Bacterial vaginosis (BV) is the most common vaginal disorder among reproductive age women. BV increases a woman's risk of acquiring sexually transmitted diseases, including HIV, as well as developing infertility and pelvic inflammatory disease. In pregnant women, BV increases the risk of pre-term birth and second- and third-trimester abortion. Additionally, neonates born to mothers with BV have elevated risks of critically low birth weights, hyper-inflammatory responses, long-term developmental problems, and mortality. Given the clinical relevance of this disease, it is important to bridge gaps in the currently incomplete understanding of BV onset and progression. BV symptoms are almost always observed alongside a dramatic change in the composition of vaginal tract bacteria. Another commonly observed change is an increase in vaginal pH (normal <4.5 vs. BV>4.5). These two observations may be causally related because low pH provides a physical barrier to pathogens and other bacterial species that are either not normally found, or are at low abundances, in the healthy vaginal tract. The authors recently identified and published a tripartite association between BV, increased levels of two polyamines (putrescine and cadaverine), and several bacterial genera, including Dialister, Prevotella, and Streptococcus. Amino-acid decarboxylation and polyamine production is a well-known bacterial acid resistance and mitigation mechanism and we hypothesize it is responsible for increasing vaginal pH during BV development. Amino acid decarboxylation consumes intracellular hydrogen ions to form polyamines that are actively pumped outside the cell via amino acid/polyamine (AAP)-specific antiporters. AAP-based acid resistance has yet to be characterized among the vaginal microbiota. This project therefore proposes to address the above hypothesis by metagenomically determining the abundance and breadth of unique amino-acid decarboxylation pathways in the vaginal tract and identifying the microbial species encoding them;metatranscriptomically determining their transcriptional activity before, during and after BV;and finally by isolating important vaginal strains and precisely characterizing the in vitro conditions that lead to AAP pathway utilization.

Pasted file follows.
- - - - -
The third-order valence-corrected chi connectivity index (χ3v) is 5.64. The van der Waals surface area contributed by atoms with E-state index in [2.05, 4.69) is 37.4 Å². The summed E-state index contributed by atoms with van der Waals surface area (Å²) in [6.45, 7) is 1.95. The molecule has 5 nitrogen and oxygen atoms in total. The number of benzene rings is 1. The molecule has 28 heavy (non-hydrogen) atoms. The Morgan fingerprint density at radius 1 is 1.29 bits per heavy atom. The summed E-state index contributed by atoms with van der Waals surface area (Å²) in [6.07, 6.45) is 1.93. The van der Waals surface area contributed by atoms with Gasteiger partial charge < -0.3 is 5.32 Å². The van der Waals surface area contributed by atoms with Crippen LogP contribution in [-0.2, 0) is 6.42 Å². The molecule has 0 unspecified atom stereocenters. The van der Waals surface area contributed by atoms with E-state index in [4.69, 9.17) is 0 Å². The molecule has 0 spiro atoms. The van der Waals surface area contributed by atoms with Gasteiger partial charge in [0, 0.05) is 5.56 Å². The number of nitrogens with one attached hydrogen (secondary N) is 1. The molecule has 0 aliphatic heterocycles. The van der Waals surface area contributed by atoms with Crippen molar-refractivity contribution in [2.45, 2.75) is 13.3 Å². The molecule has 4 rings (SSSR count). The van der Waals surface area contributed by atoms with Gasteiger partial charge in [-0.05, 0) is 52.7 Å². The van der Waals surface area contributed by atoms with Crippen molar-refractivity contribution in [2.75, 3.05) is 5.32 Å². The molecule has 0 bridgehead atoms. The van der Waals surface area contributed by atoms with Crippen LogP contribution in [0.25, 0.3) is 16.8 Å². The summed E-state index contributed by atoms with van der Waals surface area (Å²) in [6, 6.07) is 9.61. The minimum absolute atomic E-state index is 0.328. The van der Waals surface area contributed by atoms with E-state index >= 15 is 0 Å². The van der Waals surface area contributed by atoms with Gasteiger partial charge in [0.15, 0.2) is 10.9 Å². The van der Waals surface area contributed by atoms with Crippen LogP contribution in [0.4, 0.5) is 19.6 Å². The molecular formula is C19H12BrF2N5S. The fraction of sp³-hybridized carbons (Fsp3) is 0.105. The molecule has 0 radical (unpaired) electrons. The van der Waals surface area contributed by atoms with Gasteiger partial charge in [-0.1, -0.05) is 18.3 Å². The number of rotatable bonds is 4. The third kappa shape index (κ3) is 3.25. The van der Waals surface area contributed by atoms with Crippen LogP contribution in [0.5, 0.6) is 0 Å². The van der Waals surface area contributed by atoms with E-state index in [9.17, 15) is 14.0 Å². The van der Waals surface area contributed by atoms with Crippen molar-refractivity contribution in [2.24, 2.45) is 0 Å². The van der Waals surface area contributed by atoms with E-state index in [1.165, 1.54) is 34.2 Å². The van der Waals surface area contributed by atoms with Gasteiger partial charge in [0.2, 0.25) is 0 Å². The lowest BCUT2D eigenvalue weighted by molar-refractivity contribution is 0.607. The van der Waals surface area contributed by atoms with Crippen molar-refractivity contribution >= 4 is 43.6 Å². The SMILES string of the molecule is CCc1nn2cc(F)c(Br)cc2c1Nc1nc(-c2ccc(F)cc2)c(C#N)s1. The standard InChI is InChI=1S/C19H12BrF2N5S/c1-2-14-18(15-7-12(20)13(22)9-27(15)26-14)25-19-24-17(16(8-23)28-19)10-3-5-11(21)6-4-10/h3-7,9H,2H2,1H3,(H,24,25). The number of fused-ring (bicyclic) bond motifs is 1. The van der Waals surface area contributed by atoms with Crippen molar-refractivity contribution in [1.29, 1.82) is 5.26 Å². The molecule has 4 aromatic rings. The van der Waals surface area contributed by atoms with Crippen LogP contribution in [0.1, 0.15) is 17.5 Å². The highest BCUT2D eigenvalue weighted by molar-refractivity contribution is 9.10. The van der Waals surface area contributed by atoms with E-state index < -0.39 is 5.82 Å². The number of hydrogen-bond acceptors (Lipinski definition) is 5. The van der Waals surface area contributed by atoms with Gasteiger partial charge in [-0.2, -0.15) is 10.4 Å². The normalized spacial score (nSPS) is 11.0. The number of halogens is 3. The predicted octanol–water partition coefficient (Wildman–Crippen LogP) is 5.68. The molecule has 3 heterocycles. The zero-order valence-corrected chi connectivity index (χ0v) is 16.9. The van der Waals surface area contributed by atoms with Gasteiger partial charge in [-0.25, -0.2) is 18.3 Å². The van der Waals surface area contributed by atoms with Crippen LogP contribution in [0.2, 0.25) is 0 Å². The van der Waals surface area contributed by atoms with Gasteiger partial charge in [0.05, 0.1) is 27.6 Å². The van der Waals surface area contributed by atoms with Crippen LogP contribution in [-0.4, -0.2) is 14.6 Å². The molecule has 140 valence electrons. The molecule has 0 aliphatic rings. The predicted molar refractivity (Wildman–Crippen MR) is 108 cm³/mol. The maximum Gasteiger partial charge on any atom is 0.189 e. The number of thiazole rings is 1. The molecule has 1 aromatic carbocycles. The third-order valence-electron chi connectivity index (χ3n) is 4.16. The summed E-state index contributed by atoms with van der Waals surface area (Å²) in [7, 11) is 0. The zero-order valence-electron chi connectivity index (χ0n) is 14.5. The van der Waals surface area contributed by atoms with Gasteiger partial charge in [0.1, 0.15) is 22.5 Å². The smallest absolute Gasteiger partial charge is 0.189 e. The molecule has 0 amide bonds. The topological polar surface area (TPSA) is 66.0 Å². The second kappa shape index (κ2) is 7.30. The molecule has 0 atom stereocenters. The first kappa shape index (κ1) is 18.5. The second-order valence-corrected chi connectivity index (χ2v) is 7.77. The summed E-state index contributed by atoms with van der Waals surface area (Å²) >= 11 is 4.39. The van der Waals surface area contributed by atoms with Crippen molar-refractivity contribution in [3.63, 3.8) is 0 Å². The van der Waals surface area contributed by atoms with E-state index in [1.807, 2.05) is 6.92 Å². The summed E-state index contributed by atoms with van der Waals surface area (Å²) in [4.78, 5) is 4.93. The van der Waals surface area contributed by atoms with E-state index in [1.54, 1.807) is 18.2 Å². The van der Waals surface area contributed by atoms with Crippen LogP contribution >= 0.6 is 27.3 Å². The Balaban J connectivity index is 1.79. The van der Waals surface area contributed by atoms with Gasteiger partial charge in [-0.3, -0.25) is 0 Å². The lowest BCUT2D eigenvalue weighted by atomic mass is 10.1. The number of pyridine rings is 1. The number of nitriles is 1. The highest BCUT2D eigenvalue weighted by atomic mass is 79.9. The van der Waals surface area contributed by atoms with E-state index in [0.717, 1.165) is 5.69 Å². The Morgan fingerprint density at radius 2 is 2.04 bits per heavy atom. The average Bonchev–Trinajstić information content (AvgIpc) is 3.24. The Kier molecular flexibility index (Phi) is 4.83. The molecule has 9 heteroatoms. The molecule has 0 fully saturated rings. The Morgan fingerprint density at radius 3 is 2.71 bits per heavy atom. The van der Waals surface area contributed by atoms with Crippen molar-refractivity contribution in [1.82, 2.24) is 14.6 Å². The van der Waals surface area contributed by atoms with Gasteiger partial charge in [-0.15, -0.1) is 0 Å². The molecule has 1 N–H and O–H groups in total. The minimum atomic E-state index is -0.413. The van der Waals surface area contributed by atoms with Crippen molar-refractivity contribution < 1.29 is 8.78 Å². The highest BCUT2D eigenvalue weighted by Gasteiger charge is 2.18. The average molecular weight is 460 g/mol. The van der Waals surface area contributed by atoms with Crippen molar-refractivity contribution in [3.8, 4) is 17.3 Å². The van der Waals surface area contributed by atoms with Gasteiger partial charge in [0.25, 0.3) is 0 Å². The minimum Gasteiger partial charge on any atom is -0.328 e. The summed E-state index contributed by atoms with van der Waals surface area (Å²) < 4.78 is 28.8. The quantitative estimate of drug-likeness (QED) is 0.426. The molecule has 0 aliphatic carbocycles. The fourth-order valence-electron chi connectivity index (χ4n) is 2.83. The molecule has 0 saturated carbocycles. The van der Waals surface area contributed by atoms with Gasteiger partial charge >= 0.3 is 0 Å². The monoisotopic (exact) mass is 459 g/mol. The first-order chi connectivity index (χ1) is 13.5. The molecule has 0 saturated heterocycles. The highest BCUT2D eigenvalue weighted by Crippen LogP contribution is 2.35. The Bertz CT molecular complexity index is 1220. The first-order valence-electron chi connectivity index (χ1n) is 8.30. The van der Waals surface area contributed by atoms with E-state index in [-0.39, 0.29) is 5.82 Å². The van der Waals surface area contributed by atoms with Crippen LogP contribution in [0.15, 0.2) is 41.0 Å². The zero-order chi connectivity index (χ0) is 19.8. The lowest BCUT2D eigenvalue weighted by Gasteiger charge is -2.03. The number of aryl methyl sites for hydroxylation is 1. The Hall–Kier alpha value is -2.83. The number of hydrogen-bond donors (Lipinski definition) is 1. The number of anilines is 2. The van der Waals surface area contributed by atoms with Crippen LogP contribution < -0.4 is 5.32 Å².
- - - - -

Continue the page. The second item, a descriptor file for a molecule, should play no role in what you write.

Bacterial vaginosis (BV) is the most common vaginal disorder among reproductive age women and is associated with increased risks of acquiring sexually transmitted diseases, infertility, gestational abortion, pre-term birth, and perinatal mortality. A hallmark of BV is increased vaginal pH and a dysbiotic microbiota. This project will fill knowledge gaps in the mechanism underlying onset and progression of BV by i) determining the abundance and breadth of unique amino-acid decarboxylation pathways in the vaginal tract and identifying the microbial species encoding them and ii) determining the ability of these pathways to mitigate vaginal acidity and the regulatory mechanisms governing their activity using in vitro culture assays.